final until disposition of timely filed motion for rehearing.
Appeal from the Circuit Court for Miami-Dade County Lower
Tribunal No. 16-18370, Jorge E. Cueto, Judge.
Moody, Attorney General, and Amit Agarwal (Tallahassee),
Solicitor General; Lehtinen Schultz Riedi Catalano De la
Fuente, PLLC, and Dexter W. Lehtinen, and Claudio Riedi, for
E. Leen, City Attorney, and Miriam S. Ramos, Deputy City
Attorney; Kozyak Tropin & Throckmorton LLP, and Corali
Lopez-Castro, Rachel Sullivan and Mindy Y. Kubs, for
Deady (West Palm Beach); Derek Howard; Roget V. Bryan, for
City of West Palm Beach, Monroe County, and Islamorada,
Village of Islands, as amici curiae.
J. Aguila, City Attorney, and Nicholas Kallergis, Assistant
City Attorney; Jean K. Olin, for City of Miami Beach, as
Earthjustice and Bonnie A. Malloy (Tallahassee), for
Surfrider Foundation, Campaign to Defend Local Solutions,
League of Women Voters of Florida, Legal Scholars, 1000
Friends of Florida, ReThink Energy Florida, Florida Wildlife
Federation, Save the Manatee Club, and Center for Biological
Diversity, as amici curiae.
FERNANDEZ, LINDSEY, and HENDON, JJ. 
2016, the City of Coral Gables (the "City") passed
an Ordinance prohibiting food service providers and stores
from selling or using expanded polystyrene (i.e. Styrofoam)
containers. The Florida Retail Federation and Super
Progreso (collectively "FRF") filed the
underlying complaint seeking a declaration that the
City's Polystyrene Ordinance was preempted by three
separate Florida Statutes: sections 403.708(9), 403.7033, and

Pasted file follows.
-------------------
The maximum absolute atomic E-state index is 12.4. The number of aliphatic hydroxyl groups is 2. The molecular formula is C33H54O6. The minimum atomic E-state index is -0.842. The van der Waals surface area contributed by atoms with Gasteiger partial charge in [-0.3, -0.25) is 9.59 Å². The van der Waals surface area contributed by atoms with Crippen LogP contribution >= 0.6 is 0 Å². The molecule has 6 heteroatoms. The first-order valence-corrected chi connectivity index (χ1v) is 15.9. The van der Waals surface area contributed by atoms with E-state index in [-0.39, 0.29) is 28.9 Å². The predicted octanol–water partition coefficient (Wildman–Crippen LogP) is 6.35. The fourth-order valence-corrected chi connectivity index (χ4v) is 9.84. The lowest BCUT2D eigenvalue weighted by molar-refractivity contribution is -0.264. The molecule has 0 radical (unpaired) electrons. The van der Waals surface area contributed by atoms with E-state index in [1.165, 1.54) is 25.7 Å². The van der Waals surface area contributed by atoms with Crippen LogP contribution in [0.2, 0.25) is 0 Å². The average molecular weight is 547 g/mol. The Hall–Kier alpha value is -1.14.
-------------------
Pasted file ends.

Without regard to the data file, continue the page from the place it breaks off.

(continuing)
500.90. Because the trial court erred in finding the three
statutes unconstitutional and concluding that the City's
Polystyrene Ordinance was not preempted, we reverse.
appeal concerns the validity and preemptory effect of the
following three state statutes, which the trial court
concluded were unconstitutional:
• Section 403.708(9) (enacted in 1974) provides that
"[t]he packaging of products manufactured or sold in the
state may not be controlled by governmental rule, regulation,
or ordinance . . . ."
• Section 403.7033 (enacted in 2008) prohibits local
governments from enacting "any rule regulation, or
ordinance regarding use, disposition, sale, prohibition,
restriction, or tax of . . . auxiliary containers, wrappings,
or disposable plastic bags."
• Section 500.90 (effective July 1, 2016) preempts the
"regulation of the use or sale of polystyrene
products" by local ordinances enacted after January 1,
City enacted Ordinance 2016-08 on February 9,
2016. The Ordinance generally prohibits
"[f]ood service providers and stores" from selling,
using, offering for sale, or "provid[ing] food or
beverages in expanded polystyrene containers." City of
Coral Gables, Fla., Code of Ordinances § 34-264(a)
(2019).On April 26, 2016, the City passed
Ordinance 2016-28, "exercise[ing] its Home Rule powers
under article VIII, section 6 of the Florida Constitution of
1968 to conflict with, modify, and nullify the polystyrene